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Bridging Design & Code

GBA code consultants meet fire and life safety requirements while offering freedom and flexibility to clients and architects

Architectural vision is what makes buildings—and, by extension, cities—aesthetically pleasing. Adherence to building and other codes is what makes them safe.

Frequently, there can be a discrepancy between a creative design vision and the likelihood of it meeting the safety requirements stipulated by various levels of government. The rules and regulations are so voluminous, ever-changing and open to interpretation that it takes a specialist firm to communicate the standards.

That’s where the team at Gage-Babcock & Associates Ltd. (GBA) can make a difference. For architects and government policy makers alike, this consultancy has the acumen to bridge the gap between vision and compliance, without compromising either value.

For 40 years, GBA has dedicated its building code, life safety and fire protection engineering expertise to clients across Canada. Its services include building code consulting; Alternative Solution development; Certified Professional (CP) services; fire alarm/sprinkler systems design; and security consulting and design.

What makes GBA unique is its seamless integration of the life safety, fire protection and crime prevention disciplines. “Even though we have in-house specialists with specific expertise, we’re not segregated into different departments,” says president Randall Kovacs. “When clients retain our services they gain access to our entire team, and their collective knowledge helps deliver successful projects.”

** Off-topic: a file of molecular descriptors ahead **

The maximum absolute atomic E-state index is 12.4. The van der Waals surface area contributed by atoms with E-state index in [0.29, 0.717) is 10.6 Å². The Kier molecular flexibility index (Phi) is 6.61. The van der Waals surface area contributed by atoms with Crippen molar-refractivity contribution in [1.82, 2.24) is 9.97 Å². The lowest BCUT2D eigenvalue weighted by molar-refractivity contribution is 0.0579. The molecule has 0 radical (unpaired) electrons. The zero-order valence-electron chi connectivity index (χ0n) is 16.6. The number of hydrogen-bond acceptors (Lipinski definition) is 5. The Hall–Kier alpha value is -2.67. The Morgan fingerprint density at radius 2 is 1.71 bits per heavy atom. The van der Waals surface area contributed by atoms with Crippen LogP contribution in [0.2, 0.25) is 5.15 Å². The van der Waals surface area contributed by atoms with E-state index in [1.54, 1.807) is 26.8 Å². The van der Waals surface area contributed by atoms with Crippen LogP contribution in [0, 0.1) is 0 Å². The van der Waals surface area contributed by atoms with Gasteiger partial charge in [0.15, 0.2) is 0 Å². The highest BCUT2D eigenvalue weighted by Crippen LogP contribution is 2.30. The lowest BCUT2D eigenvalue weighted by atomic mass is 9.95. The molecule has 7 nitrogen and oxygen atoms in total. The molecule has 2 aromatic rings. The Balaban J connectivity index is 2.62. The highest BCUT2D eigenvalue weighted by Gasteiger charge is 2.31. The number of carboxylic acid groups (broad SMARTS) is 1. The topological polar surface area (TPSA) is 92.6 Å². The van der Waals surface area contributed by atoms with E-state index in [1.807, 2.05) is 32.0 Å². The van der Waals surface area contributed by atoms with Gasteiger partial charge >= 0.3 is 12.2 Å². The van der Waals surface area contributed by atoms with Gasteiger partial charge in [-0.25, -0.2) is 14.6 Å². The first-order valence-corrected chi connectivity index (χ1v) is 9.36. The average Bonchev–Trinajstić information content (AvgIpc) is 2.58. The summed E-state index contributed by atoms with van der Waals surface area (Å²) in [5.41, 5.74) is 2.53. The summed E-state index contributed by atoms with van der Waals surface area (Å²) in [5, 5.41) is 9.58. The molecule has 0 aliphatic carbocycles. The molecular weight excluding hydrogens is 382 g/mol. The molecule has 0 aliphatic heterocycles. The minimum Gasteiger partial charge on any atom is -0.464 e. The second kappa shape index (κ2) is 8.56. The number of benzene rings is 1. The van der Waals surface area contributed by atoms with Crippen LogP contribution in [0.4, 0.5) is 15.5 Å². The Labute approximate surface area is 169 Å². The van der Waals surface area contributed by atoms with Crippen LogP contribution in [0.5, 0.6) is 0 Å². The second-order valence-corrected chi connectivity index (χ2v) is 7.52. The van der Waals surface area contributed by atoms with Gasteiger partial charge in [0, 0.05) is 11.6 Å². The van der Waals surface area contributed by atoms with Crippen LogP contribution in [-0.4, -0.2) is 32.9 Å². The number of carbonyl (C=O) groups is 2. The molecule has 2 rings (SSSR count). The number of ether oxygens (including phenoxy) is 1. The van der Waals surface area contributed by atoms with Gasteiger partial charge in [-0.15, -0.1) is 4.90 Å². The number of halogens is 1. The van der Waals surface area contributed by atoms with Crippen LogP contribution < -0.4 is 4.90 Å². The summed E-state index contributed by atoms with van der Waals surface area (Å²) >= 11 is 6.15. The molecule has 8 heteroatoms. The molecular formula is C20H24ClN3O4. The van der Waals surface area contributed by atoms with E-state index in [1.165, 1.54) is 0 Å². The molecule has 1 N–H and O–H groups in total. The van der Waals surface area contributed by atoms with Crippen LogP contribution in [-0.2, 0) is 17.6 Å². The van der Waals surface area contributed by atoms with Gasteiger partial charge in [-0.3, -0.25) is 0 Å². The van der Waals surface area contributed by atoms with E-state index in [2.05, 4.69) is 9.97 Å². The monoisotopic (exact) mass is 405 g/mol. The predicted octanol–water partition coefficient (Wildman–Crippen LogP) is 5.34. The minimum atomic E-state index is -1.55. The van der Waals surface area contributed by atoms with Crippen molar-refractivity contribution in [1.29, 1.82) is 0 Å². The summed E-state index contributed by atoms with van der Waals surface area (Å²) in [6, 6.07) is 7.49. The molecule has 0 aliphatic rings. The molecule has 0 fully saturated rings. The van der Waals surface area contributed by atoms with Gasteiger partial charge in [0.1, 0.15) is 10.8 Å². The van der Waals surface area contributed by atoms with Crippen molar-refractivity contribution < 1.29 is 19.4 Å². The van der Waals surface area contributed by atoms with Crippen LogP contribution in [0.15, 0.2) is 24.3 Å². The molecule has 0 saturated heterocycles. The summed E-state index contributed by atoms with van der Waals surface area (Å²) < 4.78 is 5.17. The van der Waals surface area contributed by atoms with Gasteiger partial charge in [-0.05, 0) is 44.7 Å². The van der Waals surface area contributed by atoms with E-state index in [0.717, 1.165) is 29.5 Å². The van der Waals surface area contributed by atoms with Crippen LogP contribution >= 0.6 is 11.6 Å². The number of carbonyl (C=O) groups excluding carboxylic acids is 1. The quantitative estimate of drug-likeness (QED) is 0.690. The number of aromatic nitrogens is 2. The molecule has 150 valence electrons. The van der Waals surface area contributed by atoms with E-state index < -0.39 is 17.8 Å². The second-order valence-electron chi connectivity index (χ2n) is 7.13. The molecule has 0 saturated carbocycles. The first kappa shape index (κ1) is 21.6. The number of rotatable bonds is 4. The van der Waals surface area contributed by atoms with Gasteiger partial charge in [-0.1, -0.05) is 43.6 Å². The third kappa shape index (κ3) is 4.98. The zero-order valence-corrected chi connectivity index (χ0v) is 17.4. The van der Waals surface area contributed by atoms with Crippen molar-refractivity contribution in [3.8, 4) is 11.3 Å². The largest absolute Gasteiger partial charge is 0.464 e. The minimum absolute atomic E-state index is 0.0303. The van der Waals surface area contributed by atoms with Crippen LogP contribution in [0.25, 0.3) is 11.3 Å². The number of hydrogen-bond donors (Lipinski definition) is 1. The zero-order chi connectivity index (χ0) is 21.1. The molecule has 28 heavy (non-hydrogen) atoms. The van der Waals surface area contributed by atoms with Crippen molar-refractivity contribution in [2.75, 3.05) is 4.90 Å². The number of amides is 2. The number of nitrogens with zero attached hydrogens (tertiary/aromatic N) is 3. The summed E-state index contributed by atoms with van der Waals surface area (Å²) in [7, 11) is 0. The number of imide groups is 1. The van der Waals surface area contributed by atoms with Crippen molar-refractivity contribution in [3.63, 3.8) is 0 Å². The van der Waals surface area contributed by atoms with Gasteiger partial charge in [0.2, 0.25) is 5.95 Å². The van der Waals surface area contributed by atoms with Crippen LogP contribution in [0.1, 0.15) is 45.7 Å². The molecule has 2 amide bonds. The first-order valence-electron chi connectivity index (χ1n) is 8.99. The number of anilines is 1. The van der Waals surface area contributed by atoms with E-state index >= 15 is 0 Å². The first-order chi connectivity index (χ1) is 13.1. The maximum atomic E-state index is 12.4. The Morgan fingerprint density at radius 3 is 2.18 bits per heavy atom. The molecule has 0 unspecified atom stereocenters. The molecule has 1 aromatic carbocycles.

A quick glance at GBA’s thick portfolio reveals projects that range from utilitarian to iconic, such as Department of National Defence facilities to special hazard industrial sites and sports complexes.

There’s no secret to the GBA team’s proficiency: it boils down to hard work, the use of cutting-edge smoke modelling and egress software and a commitment to perpetual learning. “When adding new members to our team, we start by looking for people who have an inherent talent for problem solving, as well as good communicators,” says principal Kevin Lau.

Kovacs adds, “It’s not easy finding these diamonds in the rough, and I’m not being critical. I graduated university as a chemical engineer in 1983 and didn’t know what a building code was at the time. It takes considerable effort for a person desiring to become a code professional to become fully competent—and no matter how long someone’s been with us, the improvement of skills is constant. Currently, we have several staff members working towards their master’s in fire protection engineering from the University of Waterloo.”

In an ideal world, GBA would be brought in during the inception of a project—and indeed, GBA’s long-standing clients do so routinely. Kovacs says: “We may be contacted when the client thinks they’re going to have an issue-free granting of a building permit. However, they may be faced with an unforeseen code complication that we are called upon to resolve. Typical scenarios would be a major renovation or addition or a change of occupancy classification in an existing building.”